# Writing & Graphing One Step Inequalities Lesson Plan

## Overview

Ever wondered how to teach writing and graphing one step inequalities in an engaging way to your sixth-grade students?

In this lesson plan, students will learn about one-step inequalities and their real-life applications. Through artistic and interactive guided notes, checks for understanding, practice worksheets (including a doodle and color by number activity, and a maze worksheet), students will gain a comprehensive understanding of writing and graphing one step inequalities.

The lesson culminates with a real-life example that explores how one-step inequalities are used in height restrictions for amusement park rides and age restrictions for watching certain movies. Students will see the relevance and practicality of this math concept in everyday life.

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## Learning Objectives

After this lesson, students will be able to:

• Write one-step inequalities from verbal phrases using key words

• Graph one-step inequalities on a number line with open or closed circles

• Apply the concept of one-step inequalities to real-life situations, such as height restrictions for amusement park rides and age restrictions for watching certain movies

## Prerequisites

Before this lesson, students should be familiar with:

• How to construct number lines and how to to plot points on them

## Key Vocabulary

• One step inequalities

• Verbal phrases

• Greater than, less than, greater than or equal to, less than or equal to

• Graphing inequalities

• Open circle

• Closed circle

• Key words like above, below, maximum, minimum, more than, less than, etc.

## Procedure

### Introduction

As a hook, ask students why it is important to understand and use inequalities in real-life situations. For example, you can ask them why it is important to set boundaries or make decisions based on restrictions for certain real life scenarios. Refer to the last page of the guided notes as well as the FAQs below for ideas on how to frame the question and initiate a discussion.

Use the first page of the guided notes to introduce the concept of writing one-step inequalities using key words for each of the four inequalities symbols. Walk through the examples and explanations provided on the guided notes to teach students how to translate verbal phrases into inequalities. Emphasize the importance of identifying key words that represent different inequality signs (greater than, less than, greater than or equal to, less than or equal to) and how to write the inequality symbol appropriately.

Use the second page of the guided notes to introduce the concept of graphing one-step inequalities. Explain to students how to represent inequalities on a number line using open or closed circles and shaded regions. Show them how to interpret the meaning of an open circle (non-inclusive boundary for > and <) and a closed circle (inclusive boundary for > and <) in relation to the solution set of an inequality. Guide students through the examples and explanations provided on the guided notes to reinforce their understanding of graphing inequalities. Refer to the FAQ below for a walk-through on this, as well as ideas on how to respond to common student questions.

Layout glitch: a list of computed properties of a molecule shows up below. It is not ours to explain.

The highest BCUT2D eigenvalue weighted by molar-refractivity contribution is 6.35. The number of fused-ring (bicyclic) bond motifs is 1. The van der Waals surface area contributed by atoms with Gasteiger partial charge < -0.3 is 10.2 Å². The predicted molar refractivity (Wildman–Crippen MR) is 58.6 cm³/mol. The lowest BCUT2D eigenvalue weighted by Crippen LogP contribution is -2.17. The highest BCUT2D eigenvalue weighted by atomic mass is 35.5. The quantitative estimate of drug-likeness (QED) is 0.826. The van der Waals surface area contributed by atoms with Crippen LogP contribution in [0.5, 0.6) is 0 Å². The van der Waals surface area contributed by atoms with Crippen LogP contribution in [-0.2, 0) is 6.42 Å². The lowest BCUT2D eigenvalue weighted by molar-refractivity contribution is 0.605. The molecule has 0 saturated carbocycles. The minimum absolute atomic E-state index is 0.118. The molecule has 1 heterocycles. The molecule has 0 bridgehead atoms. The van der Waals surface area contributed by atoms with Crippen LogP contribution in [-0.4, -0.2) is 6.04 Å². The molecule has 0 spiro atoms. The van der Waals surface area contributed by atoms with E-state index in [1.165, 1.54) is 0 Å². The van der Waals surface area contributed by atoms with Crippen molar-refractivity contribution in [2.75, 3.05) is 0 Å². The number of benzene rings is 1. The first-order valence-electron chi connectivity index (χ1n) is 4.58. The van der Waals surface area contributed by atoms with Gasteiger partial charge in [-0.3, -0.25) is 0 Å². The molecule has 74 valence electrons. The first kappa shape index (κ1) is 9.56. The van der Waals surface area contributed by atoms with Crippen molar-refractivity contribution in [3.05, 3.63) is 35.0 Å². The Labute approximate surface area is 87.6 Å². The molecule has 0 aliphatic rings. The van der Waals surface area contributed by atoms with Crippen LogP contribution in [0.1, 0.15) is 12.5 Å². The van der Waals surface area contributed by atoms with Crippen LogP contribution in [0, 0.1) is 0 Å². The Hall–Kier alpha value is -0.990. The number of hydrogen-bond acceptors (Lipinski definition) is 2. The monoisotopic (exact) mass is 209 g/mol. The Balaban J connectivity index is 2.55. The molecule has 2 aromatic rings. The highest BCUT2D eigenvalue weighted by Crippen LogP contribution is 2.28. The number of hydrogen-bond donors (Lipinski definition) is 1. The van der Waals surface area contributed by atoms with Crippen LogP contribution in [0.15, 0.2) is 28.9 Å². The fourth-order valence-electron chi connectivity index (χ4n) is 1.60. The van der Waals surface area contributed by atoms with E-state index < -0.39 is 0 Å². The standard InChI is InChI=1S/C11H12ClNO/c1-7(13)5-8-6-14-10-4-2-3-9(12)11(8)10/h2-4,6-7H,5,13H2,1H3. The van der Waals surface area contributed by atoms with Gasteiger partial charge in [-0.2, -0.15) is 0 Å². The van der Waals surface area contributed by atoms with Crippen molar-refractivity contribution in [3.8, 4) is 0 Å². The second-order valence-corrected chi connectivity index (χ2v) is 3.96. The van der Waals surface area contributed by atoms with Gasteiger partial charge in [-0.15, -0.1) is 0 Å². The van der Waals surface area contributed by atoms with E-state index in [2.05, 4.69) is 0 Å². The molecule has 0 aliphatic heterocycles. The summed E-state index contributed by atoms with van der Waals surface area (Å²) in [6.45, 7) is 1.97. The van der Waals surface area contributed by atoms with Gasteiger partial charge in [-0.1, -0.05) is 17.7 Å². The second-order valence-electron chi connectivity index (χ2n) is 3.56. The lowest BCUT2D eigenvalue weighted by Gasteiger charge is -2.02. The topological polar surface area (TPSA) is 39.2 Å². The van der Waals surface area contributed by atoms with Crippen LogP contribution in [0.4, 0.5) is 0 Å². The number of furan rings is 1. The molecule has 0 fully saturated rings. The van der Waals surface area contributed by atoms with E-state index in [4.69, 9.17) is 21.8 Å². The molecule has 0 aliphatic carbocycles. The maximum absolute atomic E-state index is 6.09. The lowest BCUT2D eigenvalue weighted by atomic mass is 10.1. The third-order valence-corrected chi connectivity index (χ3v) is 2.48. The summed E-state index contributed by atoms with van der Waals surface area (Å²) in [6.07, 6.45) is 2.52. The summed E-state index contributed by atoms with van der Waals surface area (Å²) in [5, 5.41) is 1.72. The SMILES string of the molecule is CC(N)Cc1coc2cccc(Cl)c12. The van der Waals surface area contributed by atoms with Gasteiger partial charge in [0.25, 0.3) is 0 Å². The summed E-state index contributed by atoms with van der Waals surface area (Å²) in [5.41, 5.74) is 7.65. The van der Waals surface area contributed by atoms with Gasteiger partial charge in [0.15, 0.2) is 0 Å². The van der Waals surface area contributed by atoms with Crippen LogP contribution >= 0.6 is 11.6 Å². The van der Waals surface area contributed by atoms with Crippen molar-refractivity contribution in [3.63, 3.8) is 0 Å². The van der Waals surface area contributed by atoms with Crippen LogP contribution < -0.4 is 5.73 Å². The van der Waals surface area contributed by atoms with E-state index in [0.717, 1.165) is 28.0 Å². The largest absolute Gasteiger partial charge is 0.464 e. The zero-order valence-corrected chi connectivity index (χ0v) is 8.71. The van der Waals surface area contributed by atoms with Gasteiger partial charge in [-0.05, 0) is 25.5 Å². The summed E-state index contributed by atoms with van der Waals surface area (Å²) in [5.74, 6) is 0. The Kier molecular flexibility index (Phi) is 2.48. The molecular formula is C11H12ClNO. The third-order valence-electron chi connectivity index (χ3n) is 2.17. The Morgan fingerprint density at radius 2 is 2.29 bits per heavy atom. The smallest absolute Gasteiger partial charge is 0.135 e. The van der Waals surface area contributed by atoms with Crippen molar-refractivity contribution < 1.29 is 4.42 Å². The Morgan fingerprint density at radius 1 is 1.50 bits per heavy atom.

Based on student responses, reteach concepts that students may need extra help with. If your class has a wide range of proficiency levels, you can pull out students for reteaching, while more advanced students begin working on the practice exercises. Refer to the FAQ below for ideas on how to address common misconceptions and provide additional support.

### Practice

Have students practice writing and graphing one step inequalities using the maze practice worksheets provided in the resource. Walk around the classroom to answer any questions and provide guidance as needed.

Fast finishers can complete the color by code activity for additional practice. You can assign either of these activities as homework for students to continue practicing the concept.

### Real-Life Application

Bring the class back together, and introduce the concept of applying one step inequalities to real-life situations. Explain to the students that inequalities are often used to set limits or restrictions. Give examples of real-life scenarios where inequalities are used, such as height restrictions for amusement park rides or age restrictions for watching certain movies.

Discuss why these restrictions exist and how they are represented using inequalities. Ask students to brainstorm other examples of real-life situations where inequalities might be used.

Note to teacher: For more ideas on how to teach real-life applications of inequalities, refer to the FAQ section of the teaching resource.

## Extensions

If you’re looking for digital practice for writing and graphing one-step inequalities, try my Pixel Art activities in Google Sheets. Every answer is automatically checked, and correct answers unlock parts of a mystery picture. It’s incredibly fun, and a powerful tool for differentiation.

Here are 2 activities to explore: